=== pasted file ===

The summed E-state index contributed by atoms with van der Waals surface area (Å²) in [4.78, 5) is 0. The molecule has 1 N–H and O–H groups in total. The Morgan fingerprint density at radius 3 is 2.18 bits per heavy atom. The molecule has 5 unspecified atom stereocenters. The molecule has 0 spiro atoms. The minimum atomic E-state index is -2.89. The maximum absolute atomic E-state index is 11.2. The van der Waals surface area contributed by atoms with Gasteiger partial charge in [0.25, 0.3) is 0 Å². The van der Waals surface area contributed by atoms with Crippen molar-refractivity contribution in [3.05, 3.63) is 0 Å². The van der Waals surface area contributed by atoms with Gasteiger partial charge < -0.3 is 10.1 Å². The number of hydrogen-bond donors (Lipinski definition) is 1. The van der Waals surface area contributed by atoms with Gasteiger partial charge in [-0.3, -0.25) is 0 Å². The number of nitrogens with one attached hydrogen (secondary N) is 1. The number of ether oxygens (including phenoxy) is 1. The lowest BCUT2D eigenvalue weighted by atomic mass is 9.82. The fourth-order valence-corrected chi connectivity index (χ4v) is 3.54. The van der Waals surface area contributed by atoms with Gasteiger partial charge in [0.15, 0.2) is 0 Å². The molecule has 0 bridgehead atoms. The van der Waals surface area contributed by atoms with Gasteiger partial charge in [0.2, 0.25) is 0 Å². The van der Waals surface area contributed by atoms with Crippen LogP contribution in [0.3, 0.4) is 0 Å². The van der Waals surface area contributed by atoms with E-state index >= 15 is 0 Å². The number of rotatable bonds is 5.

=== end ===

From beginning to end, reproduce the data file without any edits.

The summed E-state index contributed by atoms with van der Waals surface area (Å²) in [4.78, 5) is 0. The molecule has 1 N–H and O–H groups in total. The Morgan fingerprint density at radius 3 is 2.18 bits per heavy atom. The molecule has 5 unspecified atom stereocenters. The molecule has 0 spiro atoms. The minimum atomic E-state index is -2.89. The maximum absolute atomic E-state index is 11.2. The van der Waals surface area contributed by atoms with Gasteiger partial charge in [0.25, 0.3) is 0 Å². The van der Waals surface area contributed by atoms with Crippen molar-refractivity contribution in [3.05, 3.63) is 0 Å². The van der Waals surface area contributed by atoms with Gasteiger partial charge < -0.3 is 10.1 Å². The number of hydrogen-bond donors (Lipinski definition) is 1. The van der Waals surface area contributed by atoms with Gasteiger partial charge in [-0.3, -0.25) is 0 Å². The number of nitrogens with one attached hydrogen (secondary N) is 1. The number of ether oxygens (including phenoxy) is 1. The lowest BCUT2D eigenvalue weighted by atomic mass is 9.82. The fourth-order valence-corrected chi connectivity index (χ4v) is 3.54. The van der Waals surface area contributed by atoms with Gasteiger partial charge in [0.15, 0.2) is 0 Å². The molecule has 0 bridgehead atoms. The van der Waals surface area contributed by atoms with Gasteiger partial charge in [0.2, 0.25) is 0 Å². The van der Waals surface area contributed by atoms with Crippen LogP contribution in [0.3, 0.4) is 0 Å². The van der Waals surface area contributed by atoms with E-state index >= 15 is 0 Å². The number of rotatable bonds is 5.